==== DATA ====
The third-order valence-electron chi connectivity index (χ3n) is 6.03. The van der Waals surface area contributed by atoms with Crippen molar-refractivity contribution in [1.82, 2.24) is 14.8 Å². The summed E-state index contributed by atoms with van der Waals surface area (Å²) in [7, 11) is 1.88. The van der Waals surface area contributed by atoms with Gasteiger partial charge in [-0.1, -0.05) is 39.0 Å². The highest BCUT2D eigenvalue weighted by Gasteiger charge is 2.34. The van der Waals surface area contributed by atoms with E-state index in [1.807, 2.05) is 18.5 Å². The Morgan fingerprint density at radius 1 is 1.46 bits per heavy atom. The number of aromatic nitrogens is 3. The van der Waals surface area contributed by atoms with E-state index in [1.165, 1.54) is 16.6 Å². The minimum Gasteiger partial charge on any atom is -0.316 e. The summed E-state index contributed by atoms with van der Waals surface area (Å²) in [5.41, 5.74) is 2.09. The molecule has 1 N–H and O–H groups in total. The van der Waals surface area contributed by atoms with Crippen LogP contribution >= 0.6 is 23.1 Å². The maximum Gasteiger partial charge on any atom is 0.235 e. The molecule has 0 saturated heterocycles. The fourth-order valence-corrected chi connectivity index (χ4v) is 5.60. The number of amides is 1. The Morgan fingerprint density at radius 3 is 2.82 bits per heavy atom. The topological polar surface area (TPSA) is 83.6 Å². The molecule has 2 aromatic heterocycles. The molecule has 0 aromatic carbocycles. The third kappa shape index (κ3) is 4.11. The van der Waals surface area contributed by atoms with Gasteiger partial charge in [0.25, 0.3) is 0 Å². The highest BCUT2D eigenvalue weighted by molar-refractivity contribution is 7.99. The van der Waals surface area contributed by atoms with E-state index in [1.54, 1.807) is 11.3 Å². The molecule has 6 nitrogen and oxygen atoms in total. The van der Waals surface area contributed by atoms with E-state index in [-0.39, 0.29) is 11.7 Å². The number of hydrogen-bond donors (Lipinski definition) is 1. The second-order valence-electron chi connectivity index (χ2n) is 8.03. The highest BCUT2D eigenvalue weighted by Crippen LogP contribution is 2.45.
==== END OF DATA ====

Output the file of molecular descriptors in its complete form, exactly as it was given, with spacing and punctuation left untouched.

The third-order valence-electron chi connectivity index (χ3n) is 6.03. The van der Waals surface area contributed by atoms with Crippen molar-refractivity contribution in [1.82, 2.24) is 14.8 Å². The summed E-state index contributed by atoms with van der Waals surface area (Å²) in [7, 11) is 1.88. The van der Waals surface area contributed by atoms with Gasteiger partial charge in [-0.1, -0.05) is 39.0 Å². The highest BCUT2D eigenvalue weighted by Gasteiger charge is 2.34. The van der Waals surface area contributed by atoms with E-state index in [1.807, 2.05) is 18.5 Å². The Morgan fingerprint density at radius 1 is 1.46 bits per heavy atom. The number of aromatic nitrogens is 3. The van der Waals surface area contributed by atoms with E-state index in [1.165, 1.54) is 16.6 Å². The minimum Gasteiger partial charge on any atom is -0.316 e. The summed E-state index contributed by atoms with van der Waals surface area (Å²) in [5.41, 5.74) is 2.09. The molecule has 1 N–H and O–H groups in total. The van der Waals surface area contributed by atoms with Crippen LogP contribution >= 0.6 is 23.1 Å². The maximum Gasteiger partial charge on any atom is 0.235 e. The molecule has 0 saturated heterocycles. The fourth-order valence-corrected chi connectivity index (χ4v) is 5.60. The number of amides is 1. The Morgan fingerprint density at radius 3 is 2.82 bits per heavy atom. The topological polar surface area (TPSA) is 83.6 Å². The molecule has 2 aromatic heterocycles. The molecule has 0 aromatic carbocycles. The third kappa shape index (κ3) is 4.11. The van der Waals surface area contributed by atoms with Gasteiger partial charge in [0.25, 0.3) is 0 Å². The highest BCUT2D eigenvalue weighted by molar-refractivity contribution is 7.99. The van der Waals surface area contributed by atoms with E-state index in [1.54, 1.807) is 11.3 Å². The molecule has 6 nitrogen and oxygen atoms in total. The van der Waals surface area contributed by atoms with E-state index in [-0.39, 0.29) is 11.7 Å². The number of hydrogen-bond donors (Lipinski definition) is 1. The second-order valence-electron chi connectivity index (χ2n) is 8.03. The highest BCUT2D eigenvalue weighted by Crippen LogP contribution is 2.45.